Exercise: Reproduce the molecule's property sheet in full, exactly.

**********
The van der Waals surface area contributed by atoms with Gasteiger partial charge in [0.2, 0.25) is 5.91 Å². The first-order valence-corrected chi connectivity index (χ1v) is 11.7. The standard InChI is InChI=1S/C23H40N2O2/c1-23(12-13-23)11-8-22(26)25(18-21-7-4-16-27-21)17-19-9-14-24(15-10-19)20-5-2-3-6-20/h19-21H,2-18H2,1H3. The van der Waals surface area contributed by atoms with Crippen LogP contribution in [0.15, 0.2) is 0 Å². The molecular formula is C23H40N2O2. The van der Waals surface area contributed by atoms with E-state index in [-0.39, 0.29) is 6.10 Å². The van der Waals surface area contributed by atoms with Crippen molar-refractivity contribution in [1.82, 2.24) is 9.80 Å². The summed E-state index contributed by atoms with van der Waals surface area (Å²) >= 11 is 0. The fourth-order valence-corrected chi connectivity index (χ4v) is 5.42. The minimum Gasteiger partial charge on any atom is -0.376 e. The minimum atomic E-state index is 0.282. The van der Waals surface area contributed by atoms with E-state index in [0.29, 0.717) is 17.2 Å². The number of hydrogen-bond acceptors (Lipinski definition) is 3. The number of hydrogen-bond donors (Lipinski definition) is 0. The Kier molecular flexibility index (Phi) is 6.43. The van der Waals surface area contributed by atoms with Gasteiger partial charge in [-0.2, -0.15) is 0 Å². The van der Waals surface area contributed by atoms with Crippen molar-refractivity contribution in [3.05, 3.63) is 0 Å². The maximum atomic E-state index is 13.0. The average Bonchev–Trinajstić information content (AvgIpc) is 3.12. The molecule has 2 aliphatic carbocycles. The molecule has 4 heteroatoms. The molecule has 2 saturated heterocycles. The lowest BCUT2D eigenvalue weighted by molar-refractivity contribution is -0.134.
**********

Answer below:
The van der Waals surface area contributed by atoms with Gasteiger partial charge in [0.2, 0.25) is 5.91 Å². The first-order valence-corrected chi connectivity index (χ1v) is 11.7. The standard InChI is InChI=1S/C23H40N2O2/c1-23(12-13-23)11-8-22(26)25(18-21-7-4-16-27-21)17-19-9-14-24(15-10-19)20-5-2-3-6-20/h19-21H,2-18H2,1H3. The van der Waals surface area contributed by atoms with Crippen LogP contribution in [0.15, 0.2) is 0 Å². The molecular formula is C23H40N2O2. The van der Waals surface area contributed by atoms with E-state index in [-0.39, 0.29) is 6.10 Å². The van der Waals surface area contributed by atoms with Crippen molar-refractivity contribution in [1.82, 2.24) is 9.80 Å². The summed E-state index contributed by atoms with van der Waals surface area (Å²) >= 11 is 0. The fourth-order valence-corrected chi connectivity index (χ4v) is 5.42. The minimum Gasteiger partial charge on any atom is -0.376 e. The minimum atomic E-state index is 0.282. The van der Waals surface area contributed by atoms with E-state index in [0.29, 0.717) is 17.2 Å². The number of hydrogen-bond acceptors (Lipinski definition) is 3. The number of hydrogen-bond donors (Lipinski definition) is 0. The Kier molecular flexibility index (Phi) is 6.43. The van der Waals surface area contributed by atoms with Gasteiger partial charge in [-0.2, -0.15) is 0 Å². The van der Waals surface area contributed by atoms with Crippen molar-refractivity contribution in [3.05, 3.63) is 0 Å². The maximum atomic E-state index is 13.0. The average Bonchev–Trinajstić information content (AvgIpc) is 3.12. The molecule has 2 aliphatic carbocycles. The molecule has 4 heteroatoms. The molecule has 2 saturated heterocycles. The lowest BCUT2D eigenvalue weighted by molar-refractivity contribution is -0.134.